fffff88002faa0f0 fffff880048da320 : 0000057ffda3cf78 0000057fc000000d 0000000000000000 fffff880048d2ad0 : virtcom!SerialCompleteRequest+0x5f [c:\dev\vcp\utils.c @ 987]
fffff88002faa140 fffff880048d843d : 0000057fff233f78 0000057ffda3cf78 0000000000000000 0000000000000000 : virtcom!SerialEvtIoDeviceControl+0x1ec0 [c:\dev\vcp\ioctl_serial.c @ 1497]
fffff88002fab5d0 fffff88000c48f28 : 0000057fff233f78 0000057ffda3cf78 0000000000000000 0000000000000000 : virtcom!VirtComEvtIoDeviceControl+0x7d [c:\dev\vcp\device.c @ 2310]
fffff88002fab620 fffff88000c48937 : fffffa80025c3000 fffffa80025c3080 fffffa8000dcc080 fffffa8000dcc080 : Wdf01000!FxIoQueue::DispatchRequestToDriver+0x4b8
fffff88002fab6a0 fffff88000c47f30 : 0000000000000000 0000000000000000 0000000000000000 fffffa80025c31d2 : Wdf01000!FxIoQueue::DispatchEvents+0x4df
fffff88002fab710 fffff88000c4d4f0 : fffffa8002d4e900 fffffa80025c3080 fffffa8002d4e760 fffffa80025c3080 : Wdf01000!FxIoQueue::QueueRequest+0x2bc
fffff88002fab780 fffff88000c37215 : fffffa80025c3080 fffffa8002c13900 fffffa8002933c60 0000000000000000 : Wdf01000!FxPkgIo::Dispatch+0x37c
fffff88002fab800 fffff880015db5f3 : fffffa80028323d0 fffff880015dc660 0000000000000001 fffff88002fab880 : Wdf01000!FxDevice::Dispatch+0xa9
fffff88002fab830 fffff880015e1cba : fffffa8000efa1b0 fffffa8002933c60 fffffa8000005a0c fffffa8002c137b0 : pnpfiltr+0x15f3
fffff88002fab870 fffff880015e0fd4 : fffffa8002933c60 fffff880015da000 fffffa8002c137b0 fffffa8001d4b060 : pnpfiltr+0x7cba
fffff88002fab8a0 fffff800028d46b5 : fffffa8002c137b0 00000000c00000bb fffff88002fab988 fffffa8002933c60 : pnpfiltr+0x6fd4
fffff88002fab8d0 fffff80002a568d1 : fffffa8001d4b060 0000000000000000 fffffa80020219a0 0000000000000000 : nt!IopSynchronousCall+0xc5
fffff88002fab940 fffff80002a555c8 : fffff88002fabb00 fffffa8001d4b060 000000000000030a 0000000000000308 : nt!IopRemoveDevice+0x101
fffff88002faba00 fffff80002a56417 : fffffa80020219a0 0000000000000000 0000000000000003 00000000000007ff : nt!PnpSurpriseRemoveLockedDeviceNode+0x128
fffff88002faba40 fffff80002a56530 : 0000000000000000 fffff8a002612500 fffff8a002858e80 000000004e706e50 : nt!PnpDeleteLockedDeviceNode+0x37
fffff88002faba70 fffff80002aee57f : 0000000000000002 0000000000000000 fffffa80020219a0 fffff8a0026125a0 : nt!PnpDeleteLockedDeviceNodes+0xa0
fffff88002fabae0 fffff80002aef13c : fffff88002fabcb8 fffff800028d4e00 fffffa8000cd7000 fffffa8000000000 : nt!PnpProcessQueryRemoveAndEject+0x6cf
fffff88002fabc20 fffff800029dca2a : 0000000000000000 fffffa8002b24220 fffff8a0026125a0 0000000000000000 : nt!PnpProcessTargetDeviceEvent+0x4c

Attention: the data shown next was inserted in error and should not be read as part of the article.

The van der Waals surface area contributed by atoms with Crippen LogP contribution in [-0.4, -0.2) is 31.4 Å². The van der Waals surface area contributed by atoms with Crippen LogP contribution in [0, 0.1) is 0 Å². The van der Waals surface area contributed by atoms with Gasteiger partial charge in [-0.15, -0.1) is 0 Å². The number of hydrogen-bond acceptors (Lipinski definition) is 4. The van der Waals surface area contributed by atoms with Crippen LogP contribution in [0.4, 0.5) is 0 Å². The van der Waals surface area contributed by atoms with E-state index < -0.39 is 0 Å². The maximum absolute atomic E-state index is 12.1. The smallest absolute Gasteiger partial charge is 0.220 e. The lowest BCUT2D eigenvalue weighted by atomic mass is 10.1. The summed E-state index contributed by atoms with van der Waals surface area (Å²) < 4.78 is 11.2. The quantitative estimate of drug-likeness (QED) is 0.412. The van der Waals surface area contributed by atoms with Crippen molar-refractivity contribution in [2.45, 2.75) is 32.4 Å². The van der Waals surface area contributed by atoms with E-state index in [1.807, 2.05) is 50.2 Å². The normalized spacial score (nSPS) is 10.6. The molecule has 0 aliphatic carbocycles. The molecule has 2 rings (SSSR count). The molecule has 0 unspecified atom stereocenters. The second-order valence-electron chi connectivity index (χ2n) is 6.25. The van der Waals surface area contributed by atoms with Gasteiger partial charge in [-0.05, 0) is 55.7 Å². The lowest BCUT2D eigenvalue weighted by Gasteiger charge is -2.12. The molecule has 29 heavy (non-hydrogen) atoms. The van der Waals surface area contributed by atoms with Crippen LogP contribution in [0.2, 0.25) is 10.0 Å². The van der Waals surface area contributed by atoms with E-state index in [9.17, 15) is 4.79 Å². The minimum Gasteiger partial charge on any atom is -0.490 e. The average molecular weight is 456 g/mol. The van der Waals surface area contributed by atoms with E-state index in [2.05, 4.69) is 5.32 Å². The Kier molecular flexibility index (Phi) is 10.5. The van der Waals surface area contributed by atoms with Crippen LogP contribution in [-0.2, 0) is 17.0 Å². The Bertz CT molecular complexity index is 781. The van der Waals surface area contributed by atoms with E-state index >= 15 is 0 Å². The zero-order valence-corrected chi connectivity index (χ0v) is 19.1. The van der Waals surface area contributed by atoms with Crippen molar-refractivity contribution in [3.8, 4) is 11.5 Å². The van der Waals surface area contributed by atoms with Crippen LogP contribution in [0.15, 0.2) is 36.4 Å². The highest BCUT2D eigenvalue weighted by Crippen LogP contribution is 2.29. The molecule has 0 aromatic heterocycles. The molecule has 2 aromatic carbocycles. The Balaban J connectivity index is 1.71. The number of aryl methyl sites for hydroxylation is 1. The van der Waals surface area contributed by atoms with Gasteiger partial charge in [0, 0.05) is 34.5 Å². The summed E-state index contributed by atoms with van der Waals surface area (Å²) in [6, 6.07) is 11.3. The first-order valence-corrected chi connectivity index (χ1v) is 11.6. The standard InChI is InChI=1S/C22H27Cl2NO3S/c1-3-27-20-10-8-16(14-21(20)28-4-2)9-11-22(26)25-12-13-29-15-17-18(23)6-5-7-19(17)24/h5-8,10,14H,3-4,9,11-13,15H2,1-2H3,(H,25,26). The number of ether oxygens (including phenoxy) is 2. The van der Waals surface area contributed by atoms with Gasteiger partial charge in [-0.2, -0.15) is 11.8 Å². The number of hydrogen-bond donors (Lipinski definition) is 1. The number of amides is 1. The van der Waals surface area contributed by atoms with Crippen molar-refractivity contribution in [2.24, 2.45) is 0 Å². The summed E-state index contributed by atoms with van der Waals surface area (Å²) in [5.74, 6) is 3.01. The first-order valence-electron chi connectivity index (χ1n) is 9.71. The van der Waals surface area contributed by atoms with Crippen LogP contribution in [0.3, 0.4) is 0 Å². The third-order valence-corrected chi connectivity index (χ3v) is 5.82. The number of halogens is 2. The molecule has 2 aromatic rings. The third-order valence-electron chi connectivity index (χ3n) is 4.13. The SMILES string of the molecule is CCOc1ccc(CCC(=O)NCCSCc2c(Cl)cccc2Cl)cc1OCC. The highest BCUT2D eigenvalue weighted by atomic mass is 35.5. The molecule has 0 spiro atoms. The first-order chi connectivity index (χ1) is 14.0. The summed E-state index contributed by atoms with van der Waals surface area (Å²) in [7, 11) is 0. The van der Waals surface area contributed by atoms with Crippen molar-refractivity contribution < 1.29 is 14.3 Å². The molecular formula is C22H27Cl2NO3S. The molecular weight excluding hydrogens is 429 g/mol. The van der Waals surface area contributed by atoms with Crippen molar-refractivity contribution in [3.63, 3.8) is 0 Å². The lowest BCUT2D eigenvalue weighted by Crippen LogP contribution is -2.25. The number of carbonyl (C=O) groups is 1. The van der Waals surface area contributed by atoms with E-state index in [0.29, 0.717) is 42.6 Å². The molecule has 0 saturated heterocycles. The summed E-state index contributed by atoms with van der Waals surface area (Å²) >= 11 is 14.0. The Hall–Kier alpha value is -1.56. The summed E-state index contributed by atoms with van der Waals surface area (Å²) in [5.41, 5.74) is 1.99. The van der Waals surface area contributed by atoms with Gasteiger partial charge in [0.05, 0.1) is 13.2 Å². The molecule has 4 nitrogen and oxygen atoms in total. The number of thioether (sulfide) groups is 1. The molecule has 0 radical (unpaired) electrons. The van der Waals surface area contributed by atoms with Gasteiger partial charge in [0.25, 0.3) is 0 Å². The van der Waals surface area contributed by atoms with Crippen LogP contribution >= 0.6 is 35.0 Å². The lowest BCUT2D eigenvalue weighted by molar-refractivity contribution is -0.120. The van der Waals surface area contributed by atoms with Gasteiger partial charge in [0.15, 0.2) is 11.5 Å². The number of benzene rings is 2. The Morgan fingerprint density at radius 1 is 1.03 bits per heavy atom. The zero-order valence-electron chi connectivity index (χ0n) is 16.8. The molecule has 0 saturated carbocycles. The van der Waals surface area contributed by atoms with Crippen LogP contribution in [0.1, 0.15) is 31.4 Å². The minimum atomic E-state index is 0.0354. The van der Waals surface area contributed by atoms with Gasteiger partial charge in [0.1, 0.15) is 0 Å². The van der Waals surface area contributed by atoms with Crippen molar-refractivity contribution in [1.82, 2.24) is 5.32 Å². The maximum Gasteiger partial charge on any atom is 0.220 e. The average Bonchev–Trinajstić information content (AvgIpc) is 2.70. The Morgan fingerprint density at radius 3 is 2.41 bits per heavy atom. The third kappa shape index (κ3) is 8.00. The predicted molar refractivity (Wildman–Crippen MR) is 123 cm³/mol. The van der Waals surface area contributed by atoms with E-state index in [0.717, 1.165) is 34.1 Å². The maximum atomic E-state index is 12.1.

fffff88002fabc50 fffff8000268b744 : fffffa8002b24220 fffff8a0026125a0 fffff80002818638 0000000000000001 : nt! ?? ::NNGAKEGL::string'+0x5a5bb fffff88002fabcb0 fffff8000290be66 : 000005aa00000000 0000000000000001 fffffa8000cd7040 000005aa00000000 : nt!ExpWorkerThread+0x11a fffff88002fabd40 fffff80002638a86 : fffff800027ede80 fffffa8000cd7040 fffffa8000cd6680 000005aa00000000 : nt!PspSystemThreadStartup+0x5a fffff88002fabd80 0000000000000000 : fffff88002fac000 fffff88002fa6000 fffff88002fab330 00000000`00000000 : nt!KxStartSystemThread+0x16

STACK_COMMAND: kb

FOLLOWUP_IP:
pnpfiltr+11d0
fffff880`015db1d0 8bd8 mov ebx,eax

SYMBOL_STACK_INDEX: 8

SYMBOL_NAME: pnpfiltr+11d0

FOLLOWUP_NAME: MachineOwner

MODULE_NAME: pnpfiltr

IMAGE_NAME: pnpfiltr.sys

DEBUG_FLR_IMAGE_TIMESTAMP: 49f1593a

FAILURE_BUCKET_ID: X64_0x10D_2_pnpfiltr+11d0

BUCKET_ID: X64_0x10D_2_pnpfiltr+11d0

xxxxx@silabs.com wrote:

I’m having some problems with the WLK 1.4 while running the “Pnp test with concurrent IO in parallel with DevPathExer”. I’ve seen the failure on both 32 and 64 bit versions of the latest Windows 7 RTM. I’m testing a USB Virtual COM port driver, created from the WDF serial sample (KMDF version 1.7). I’m simply running tests on it as an Unclassified Device.

During this test I am getting a BSOD which indicates a WDF_VIOLATION, specifically trying to acquire an already held spinlock. Problem is that I amy driver is not acquiring the lock, it looks like something inside the KMDF.

>From the call stack I can tell that I am getting an IOCTL through DeviceIoControl which ends up goes in the default case and should return STATUS_INVALID_PARAMETER (FFFFFFFFC000000D). But during the call to WdfRequestCompleteWithInformation somehow the pnpfiltr gets involved and appears to also issue a Close in the same callstack.

I’m confused by the stack dump. You’re being called from
IopRemoveDevice. That means the IRP you got should have been
IRP_MN_REMOVE_DEVICE, in which case it should not have been dispatched
to your IoControlDevice handler at all. Are you intercepting or
preprocessing the IRPs in some way?


Tim Roberts, xxxxx@probo.com